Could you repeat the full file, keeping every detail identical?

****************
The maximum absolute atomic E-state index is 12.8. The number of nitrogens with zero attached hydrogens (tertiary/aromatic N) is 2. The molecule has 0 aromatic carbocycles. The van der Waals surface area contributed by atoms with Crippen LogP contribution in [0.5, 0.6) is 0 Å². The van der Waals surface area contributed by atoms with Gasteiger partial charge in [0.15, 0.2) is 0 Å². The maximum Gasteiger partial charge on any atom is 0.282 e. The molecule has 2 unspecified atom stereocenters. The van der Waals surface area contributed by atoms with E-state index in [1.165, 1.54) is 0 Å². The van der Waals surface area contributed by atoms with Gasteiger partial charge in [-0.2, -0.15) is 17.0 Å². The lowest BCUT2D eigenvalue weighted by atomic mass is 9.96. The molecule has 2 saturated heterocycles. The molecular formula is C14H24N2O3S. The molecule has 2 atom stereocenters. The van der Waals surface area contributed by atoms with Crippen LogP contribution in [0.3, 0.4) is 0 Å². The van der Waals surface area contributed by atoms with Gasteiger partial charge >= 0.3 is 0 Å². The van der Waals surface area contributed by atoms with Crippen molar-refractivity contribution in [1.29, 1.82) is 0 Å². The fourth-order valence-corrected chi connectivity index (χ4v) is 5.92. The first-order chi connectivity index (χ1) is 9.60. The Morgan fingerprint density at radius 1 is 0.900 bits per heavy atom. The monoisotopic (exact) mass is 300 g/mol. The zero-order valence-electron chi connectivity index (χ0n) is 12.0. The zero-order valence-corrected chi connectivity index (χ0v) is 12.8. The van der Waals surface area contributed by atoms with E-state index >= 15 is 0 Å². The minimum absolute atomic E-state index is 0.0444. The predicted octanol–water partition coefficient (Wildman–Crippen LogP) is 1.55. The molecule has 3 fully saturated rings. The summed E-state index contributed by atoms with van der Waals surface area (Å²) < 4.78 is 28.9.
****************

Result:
The maximum absolute atomic E-state index is 12.8. The number of nitrogens with zero attached hydrogens (tertiary/aromatic N) is 2. The molecule has 0 aromatic carbocycles. The van der Waals surface area contributed by atoms with Crippen LogP contribution in [0.5, 0.6) is 0 Å². The van der Waals surface area contributed by atoms with Gasteiger partial charge in [0.15, 0.2) is 0 Å². The maximum Gasteiger partial charge on any atom is 0.282 e. The molecule has 2 unspecified atom stereocenters. The van der Waals surface area contributed by atoms with E-state index in [1.165, 1.54) is 0 Å². The van der Waals surface area contributed by atoms with Gasteiger partial charge in [-0.2, -0.15) is 17.0 Å². The lowest BCUT2D eigenvalue weighted by atomic mass is 9.96. The molecule has 2 saturated heterocycles. The molecular formula is C14H24N2O3S. The molecule has 2 atom stereocenters. The van der Waals surface area contributed by atoms with Crippen LogP contribution in [0.3, 0.4) is 0 Å². The van der Waals surface area contributed by atoms with Gasteiger partial charge >= 0.3 is 0 Å². The van der Waals surface area contributed by atoms with Crippen molar-refractivity contribution in [1.29, 1.82) is 0 Å². The fourth-order valence-corrected chi connectivity index (χ4v) is 5.92. The first-order chi connectivity index (χ1) is 9.60. The Morgan fingerprint density at radius 1 is 0.900 bits per heavy atom. The monoisotopic (exact) mass is 300 g/mol. The zero-order valence-electron chi connectivity index (χ0n) is 12.0. The zero-order valence-corrected chi connectivity index (χ0v) is 12.8. The van der Waals surface area contributed by atoms with E-state index >= 15 is 0 Å². The minimum absolute atomic E-state index is 0.0444. The predicted octanol–water partition coefficient (Wildman–Crippen LogP) is 1.55. The molecule has 3 fully saturated rings. The summed E-state index contributed by atoms with van der Waals surface area (Å²) < 4.78 is 28.9.